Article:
There’s no future in CRM. Who says so? Well, Tom Siebel unfortunately, so there’s clearly some weight behind the statement when the head of the best known CRM firm argues that automated business processes and web services are the future.
Speaking at DCI's Customer Relationship Management Conference in New York, Siebel pronounced the end of the CRM industry in its current form. "There's no market for CRM," said Siebel. "It's not there. This market's tough. Hundreds if not thousands of companies have already gone out of business and we're not done yet. Eighty per cent of the companies you see here today won't be back here in two years.
“There's a lot of companies trying to get into the space and they're building generic sales force automation, customer service or marketing software. But they're going after a market that doesn't exist. There's no market for CRM in the insurance industry, but there's a market for insurance CRM,” he explained, adding that web service would be key to this shift in emphasis. "Companies that don't make the transition to Web services are going to be like the companies that didn't make the transition to client/server.”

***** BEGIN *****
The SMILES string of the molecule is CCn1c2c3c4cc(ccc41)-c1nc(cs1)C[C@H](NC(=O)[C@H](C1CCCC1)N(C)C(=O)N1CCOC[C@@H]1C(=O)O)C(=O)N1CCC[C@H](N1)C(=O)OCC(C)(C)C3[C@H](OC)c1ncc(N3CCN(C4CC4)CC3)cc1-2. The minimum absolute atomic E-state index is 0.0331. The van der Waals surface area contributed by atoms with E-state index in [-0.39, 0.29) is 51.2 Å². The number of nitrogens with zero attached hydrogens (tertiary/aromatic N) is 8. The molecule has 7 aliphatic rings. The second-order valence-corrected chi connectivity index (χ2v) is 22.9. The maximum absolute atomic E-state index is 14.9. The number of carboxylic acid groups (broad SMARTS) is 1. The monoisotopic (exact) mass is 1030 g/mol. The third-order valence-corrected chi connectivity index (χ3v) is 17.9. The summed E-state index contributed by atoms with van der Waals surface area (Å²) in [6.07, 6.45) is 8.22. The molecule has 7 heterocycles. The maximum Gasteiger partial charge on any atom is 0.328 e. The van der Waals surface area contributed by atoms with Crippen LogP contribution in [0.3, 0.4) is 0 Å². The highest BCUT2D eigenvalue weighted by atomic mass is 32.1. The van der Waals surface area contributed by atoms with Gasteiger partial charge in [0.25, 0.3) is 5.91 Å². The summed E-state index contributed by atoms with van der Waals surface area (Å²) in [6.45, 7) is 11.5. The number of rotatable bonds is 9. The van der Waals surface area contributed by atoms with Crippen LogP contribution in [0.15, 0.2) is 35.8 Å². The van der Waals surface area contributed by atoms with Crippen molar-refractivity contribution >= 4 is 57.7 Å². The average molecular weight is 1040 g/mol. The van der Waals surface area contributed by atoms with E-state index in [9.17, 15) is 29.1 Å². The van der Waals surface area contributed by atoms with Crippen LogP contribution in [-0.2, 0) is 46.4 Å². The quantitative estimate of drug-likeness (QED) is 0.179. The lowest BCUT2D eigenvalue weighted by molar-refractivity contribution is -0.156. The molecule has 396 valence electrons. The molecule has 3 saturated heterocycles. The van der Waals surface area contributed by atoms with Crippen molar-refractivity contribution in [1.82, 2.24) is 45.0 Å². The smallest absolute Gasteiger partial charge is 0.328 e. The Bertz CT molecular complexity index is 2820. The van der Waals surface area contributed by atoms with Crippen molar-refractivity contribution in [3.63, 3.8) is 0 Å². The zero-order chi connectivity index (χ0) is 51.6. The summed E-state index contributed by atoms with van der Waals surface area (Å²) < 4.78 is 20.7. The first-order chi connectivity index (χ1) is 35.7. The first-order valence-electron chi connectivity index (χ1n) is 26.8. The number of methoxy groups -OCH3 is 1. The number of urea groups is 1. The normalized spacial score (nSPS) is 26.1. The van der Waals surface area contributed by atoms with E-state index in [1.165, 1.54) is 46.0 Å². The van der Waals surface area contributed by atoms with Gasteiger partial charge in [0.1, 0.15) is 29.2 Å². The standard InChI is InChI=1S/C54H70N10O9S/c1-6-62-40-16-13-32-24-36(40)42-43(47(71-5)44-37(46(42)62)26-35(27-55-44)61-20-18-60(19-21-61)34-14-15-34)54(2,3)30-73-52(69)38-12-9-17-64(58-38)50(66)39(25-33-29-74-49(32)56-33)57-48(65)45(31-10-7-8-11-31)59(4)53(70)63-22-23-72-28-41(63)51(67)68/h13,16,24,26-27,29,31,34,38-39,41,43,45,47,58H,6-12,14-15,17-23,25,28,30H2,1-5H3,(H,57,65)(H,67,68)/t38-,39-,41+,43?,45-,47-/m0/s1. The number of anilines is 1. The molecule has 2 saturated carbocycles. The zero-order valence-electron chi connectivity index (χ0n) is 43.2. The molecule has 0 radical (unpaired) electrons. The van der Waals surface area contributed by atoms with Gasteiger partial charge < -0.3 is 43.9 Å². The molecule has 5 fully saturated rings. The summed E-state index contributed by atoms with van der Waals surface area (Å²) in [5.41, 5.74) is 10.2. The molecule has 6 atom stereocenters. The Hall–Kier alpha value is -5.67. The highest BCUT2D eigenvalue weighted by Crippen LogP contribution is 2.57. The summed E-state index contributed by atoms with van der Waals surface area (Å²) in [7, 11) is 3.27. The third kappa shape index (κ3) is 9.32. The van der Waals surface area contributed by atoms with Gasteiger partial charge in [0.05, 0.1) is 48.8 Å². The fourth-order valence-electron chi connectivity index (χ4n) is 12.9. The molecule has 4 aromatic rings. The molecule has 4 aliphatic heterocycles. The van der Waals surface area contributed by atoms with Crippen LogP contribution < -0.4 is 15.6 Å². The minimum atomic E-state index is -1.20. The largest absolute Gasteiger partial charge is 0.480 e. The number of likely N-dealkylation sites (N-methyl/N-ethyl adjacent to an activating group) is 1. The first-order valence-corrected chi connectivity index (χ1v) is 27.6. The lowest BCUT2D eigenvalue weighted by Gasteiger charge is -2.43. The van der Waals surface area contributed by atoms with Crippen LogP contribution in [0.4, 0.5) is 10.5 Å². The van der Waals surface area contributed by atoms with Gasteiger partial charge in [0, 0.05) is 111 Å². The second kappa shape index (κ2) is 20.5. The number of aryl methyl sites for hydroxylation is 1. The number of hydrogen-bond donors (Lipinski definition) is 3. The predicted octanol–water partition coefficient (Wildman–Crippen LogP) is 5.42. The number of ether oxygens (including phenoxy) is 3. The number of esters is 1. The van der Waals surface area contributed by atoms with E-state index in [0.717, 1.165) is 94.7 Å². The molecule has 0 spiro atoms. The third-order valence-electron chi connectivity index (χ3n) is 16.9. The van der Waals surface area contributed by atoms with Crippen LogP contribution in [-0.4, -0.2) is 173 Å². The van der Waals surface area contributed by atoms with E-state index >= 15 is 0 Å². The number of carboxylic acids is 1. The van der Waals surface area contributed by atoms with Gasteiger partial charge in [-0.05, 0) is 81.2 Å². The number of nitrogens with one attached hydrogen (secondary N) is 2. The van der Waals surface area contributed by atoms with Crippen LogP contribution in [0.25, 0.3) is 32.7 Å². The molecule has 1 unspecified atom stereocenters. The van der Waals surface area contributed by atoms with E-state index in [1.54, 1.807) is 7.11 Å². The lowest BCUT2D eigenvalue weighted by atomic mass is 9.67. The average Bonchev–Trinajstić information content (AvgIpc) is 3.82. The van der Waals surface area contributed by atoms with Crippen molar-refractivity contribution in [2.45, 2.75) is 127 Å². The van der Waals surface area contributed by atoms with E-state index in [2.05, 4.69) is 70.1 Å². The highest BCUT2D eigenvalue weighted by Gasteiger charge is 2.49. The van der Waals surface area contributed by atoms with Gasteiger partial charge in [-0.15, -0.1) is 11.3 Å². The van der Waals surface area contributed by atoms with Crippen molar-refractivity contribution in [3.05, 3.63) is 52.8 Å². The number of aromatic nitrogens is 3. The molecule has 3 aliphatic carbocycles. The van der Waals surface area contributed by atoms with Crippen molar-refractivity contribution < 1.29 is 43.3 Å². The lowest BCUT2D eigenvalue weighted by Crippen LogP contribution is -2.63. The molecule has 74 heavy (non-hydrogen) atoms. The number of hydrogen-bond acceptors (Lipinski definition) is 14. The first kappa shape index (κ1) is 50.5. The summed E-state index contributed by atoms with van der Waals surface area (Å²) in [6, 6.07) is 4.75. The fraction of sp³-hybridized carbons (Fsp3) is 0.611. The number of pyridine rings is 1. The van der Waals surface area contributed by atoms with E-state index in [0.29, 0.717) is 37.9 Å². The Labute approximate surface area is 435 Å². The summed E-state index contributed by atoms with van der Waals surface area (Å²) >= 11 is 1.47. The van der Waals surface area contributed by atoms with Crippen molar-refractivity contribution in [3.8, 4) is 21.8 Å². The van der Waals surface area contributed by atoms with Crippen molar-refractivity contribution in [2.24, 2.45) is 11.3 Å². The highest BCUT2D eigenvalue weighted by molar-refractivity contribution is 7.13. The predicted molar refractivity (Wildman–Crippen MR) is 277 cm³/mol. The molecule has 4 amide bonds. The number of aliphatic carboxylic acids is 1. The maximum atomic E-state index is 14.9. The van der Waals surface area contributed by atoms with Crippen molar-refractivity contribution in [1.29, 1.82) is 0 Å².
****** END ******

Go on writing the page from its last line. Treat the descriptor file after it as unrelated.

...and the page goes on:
Web services will also play their part in tackling the application integration issues facing most end user companies. "Companies who survive and prosper by the end of the decade are the companies who will have solved the [application integration] problem," said Siebel, adding that too many rival vendors were trivialising the issue.
"We've had the integration argument presented by Oracle and SAP that says tying together your ERP, your supply chain and your CRM is the holy grail of integration. But it's not that trivial. It's an enormously complicated problem. We're not talking about tying together three applications. We're tying together 5,000 at General Motors and 400 at Marriott."
Shamelessly plugging Siebel’s Universal Application Network strategy, he said it would allow his company's software to support both .Net and J2EE-based application servers. This mean there was room for both, he added. . "We have multiple standards for operating systems, multiple standards for relational databases, we'll have multiple standards for application servers," he said. "And we'll support them all."